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For the third issue of the Journal’s 86th volume, we have chosen the theme: Remedying the Remedies: Breathing Life to Rights under the Law. In this Issue, we seek to publish legal articles that review the existing framework provided by law for the enforcement of legal rights in the Philippines. Indeed, the availability of prompt, speedy, and effective remedies are crucial in any system of law as they provide the very means by which the vindication or recognition of substantive rights may be achieved.

 In Civil Forfeiture Proceedings in the Philippines, Assistant Solicitor General Renan Ramos provides a brief yet exhaustive overview of the Civil Forfeiture Law (Republic Act No. 1379), the Anti-Money Laundering Act (AMLA), as well as other relevant laws which outline the overall procedure for civil forfeiture of property and proceeds of illegal activities. He concludes by identifying weaknesses in the law and proposes solutions to strengthen the capability of the Government in upholding the time-honored adage that “crime does not pay.”

 In his article Taxonomy of Suits, Professor Solomon Lumba established an orderly classification of civil actions based on its natural features and relationships. This approach provides a macroscopic perspective which allows one to see the dichotomy between public and private suits and the interplay between various doctrines such as the political question doctrine, legal standing, ripeness, injury-in-fact, and transcendental importance.

 In Guarding the Guardians, Oscar Franklin Tan examines the shroud of judicial supremacy as outlined by contemporary political events and chronicled in the various landmark rulings of the Supreme Court. Tan contrasts the seemingly unfettered exercise of judicial power with the powers clearly compartmentalized by the Constitution for the Executive Branch of Government. In so doing, he recognizes the role of the President, especially one who enjoys with a clear and overwhelming electoral mandate, as a “bully pulpit” may serve as the means of restoring balance to the triumvirate of powers in the Philippine democratic arena.

In Stilted Standards of Standing, Bryan Dennis Tiojanco provides a fresh perspective to the doctrine of locus standi. His analysis reveals two schools of thought in the appreciation of the doctrine of locus standi. From these seemingly irreconcilable interpretations of the doctrine, he distills their common elements: the principle of non-preclusion, the more proper party rule, and the more appropriate forum. He then expounds on these elements and their essential role for a holistic understanding of the doctrine of legal standing and its prudent use in contemporary Philippine law.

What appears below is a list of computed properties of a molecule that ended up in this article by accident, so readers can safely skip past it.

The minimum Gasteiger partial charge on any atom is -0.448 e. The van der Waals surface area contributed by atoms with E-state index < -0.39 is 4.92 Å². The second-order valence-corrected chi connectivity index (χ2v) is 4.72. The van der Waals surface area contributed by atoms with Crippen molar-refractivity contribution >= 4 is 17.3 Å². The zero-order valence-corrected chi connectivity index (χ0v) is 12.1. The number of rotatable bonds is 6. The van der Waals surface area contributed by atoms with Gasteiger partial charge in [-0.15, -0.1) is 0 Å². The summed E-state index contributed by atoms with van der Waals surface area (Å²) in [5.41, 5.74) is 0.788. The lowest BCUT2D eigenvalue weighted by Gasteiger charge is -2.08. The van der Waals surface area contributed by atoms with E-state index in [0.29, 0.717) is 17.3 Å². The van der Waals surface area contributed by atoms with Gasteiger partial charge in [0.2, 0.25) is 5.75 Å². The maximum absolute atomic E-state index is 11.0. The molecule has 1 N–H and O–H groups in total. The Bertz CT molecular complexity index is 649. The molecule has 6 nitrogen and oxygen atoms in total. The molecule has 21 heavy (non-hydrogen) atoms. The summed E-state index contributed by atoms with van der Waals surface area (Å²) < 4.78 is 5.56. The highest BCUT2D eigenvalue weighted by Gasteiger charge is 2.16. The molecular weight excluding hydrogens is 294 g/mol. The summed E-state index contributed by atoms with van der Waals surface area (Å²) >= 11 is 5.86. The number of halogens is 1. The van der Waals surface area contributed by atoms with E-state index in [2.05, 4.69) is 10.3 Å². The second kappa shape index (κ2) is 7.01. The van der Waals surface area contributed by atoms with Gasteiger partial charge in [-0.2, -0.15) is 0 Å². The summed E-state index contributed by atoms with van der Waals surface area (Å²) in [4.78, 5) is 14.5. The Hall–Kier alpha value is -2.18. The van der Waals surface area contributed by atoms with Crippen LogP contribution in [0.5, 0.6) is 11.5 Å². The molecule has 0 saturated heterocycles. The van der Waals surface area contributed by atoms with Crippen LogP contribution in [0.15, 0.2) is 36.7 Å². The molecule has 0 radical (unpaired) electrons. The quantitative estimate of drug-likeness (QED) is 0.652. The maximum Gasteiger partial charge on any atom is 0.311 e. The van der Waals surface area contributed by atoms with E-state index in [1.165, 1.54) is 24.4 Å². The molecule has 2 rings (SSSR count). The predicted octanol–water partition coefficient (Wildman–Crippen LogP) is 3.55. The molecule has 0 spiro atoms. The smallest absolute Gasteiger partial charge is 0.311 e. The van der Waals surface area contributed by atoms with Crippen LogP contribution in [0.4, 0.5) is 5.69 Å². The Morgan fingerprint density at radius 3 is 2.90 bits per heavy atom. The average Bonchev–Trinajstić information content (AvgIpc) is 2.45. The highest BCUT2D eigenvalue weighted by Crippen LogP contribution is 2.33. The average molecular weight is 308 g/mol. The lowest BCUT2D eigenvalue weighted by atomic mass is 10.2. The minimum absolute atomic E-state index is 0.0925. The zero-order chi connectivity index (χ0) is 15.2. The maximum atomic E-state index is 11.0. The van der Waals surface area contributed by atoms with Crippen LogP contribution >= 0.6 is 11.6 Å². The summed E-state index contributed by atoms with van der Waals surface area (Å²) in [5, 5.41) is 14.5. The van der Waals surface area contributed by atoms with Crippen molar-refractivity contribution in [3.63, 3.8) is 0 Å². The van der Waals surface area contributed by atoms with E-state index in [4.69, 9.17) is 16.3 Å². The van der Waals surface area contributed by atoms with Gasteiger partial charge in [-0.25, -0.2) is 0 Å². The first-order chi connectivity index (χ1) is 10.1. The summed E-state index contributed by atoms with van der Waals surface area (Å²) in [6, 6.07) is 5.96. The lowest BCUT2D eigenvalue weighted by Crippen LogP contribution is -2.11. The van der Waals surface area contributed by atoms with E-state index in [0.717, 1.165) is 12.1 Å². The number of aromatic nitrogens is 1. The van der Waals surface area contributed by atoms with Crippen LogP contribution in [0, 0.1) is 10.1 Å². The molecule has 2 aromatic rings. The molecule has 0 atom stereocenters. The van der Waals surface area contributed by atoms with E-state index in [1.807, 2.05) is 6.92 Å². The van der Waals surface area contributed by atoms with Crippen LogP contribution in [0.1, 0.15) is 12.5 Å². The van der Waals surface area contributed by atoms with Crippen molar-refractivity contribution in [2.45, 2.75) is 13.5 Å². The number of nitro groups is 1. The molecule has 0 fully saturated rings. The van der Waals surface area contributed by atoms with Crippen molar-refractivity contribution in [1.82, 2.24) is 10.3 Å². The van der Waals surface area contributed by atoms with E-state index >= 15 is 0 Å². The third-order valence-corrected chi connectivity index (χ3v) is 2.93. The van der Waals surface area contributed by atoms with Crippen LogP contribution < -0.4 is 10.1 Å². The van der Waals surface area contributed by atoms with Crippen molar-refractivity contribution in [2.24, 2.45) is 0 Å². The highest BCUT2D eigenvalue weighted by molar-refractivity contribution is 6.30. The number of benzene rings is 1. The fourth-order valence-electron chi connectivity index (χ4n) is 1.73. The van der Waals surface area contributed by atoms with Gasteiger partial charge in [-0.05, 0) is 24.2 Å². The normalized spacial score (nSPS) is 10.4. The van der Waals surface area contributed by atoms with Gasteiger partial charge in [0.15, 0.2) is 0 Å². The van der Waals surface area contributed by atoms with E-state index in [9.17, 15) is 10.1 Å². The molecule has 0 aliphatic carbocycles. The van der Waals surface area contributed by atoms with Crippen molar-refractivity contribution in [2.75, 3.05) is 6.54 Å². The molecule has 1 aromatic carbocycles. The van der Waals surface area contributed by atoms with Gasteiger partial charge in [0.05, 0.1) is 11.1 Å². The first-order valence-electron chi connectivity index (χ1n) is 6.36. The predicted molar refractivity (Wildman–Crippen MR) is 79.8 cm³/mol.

In their article A Dead Limb on the Quasi-judicial Tree, Darwin Angeles and Anne Jaycelle Sacramento examine a line of jurisprudence which effectively denies the availability of the remedy of annulment of final judgments by quasi-judicial agencies. The paper dissects the basis for such doctrine and analyzes its implications from the perspective of administrative law and procedural due process. They conclude their analysis by proposing a framework that reconciles existing laws and procedure that recognizes a remedy for the vindication of rights of party-litigants prejudiced by extrinsic fraud in proceedings before our quasi-judicial agencies.

 The law on evidence is among the most archaic yet, at the same time, most dynamic fields of law in the Philippine jurisdiction. In Caught in a Web[b] of Disarray, Mary Rhauline Lambino and Maria Angelica Paglicawan examine the doctrinal pronouncement made in perhaps the most riveting criminal prosecution in Philippine history, People v. Webb. The article focuses on the exculpatory value of DNA evidence and its inestimable significance as a post-conviction remedy which was lost following the Supreme Court’s perfunctory dismissal of the issue DNA evidence. The paper concludes with proposals for reform our law on DNA which seeks to serve as a silent witness for the beleaguered innocent.

 Finally, in Upholding Equity, Earla Kahlila Langit and Jewelynn Gay Zareno delve into the very essence of derivative suits as recognized in Philippine Corporate law – the vindication of the rights of a corporation at the initiative of its stockholders. The article closely analyzes contemporary jurisprudence which liberalized the elements of a derivative suit. The further trace its consequences which gave rise to the perennial problem of nuisance or harassment suits initiated by nominal stockholders instituted to further their personal interests but carried on under the guise of the corporation’s purported cause of action. They conclude that the reform of standards governing derivative suits is necessary to restore the remedy to conform to its original and inherent nature.

It is our hope that this issue may kindle the passion for legal reform by identifying inadequacies in the status quo and proposing meaningful solutions in our pursuit for the realization of a just, humane, and democratic society.

- The Issue Editors, Vol. 86, Issue No. 3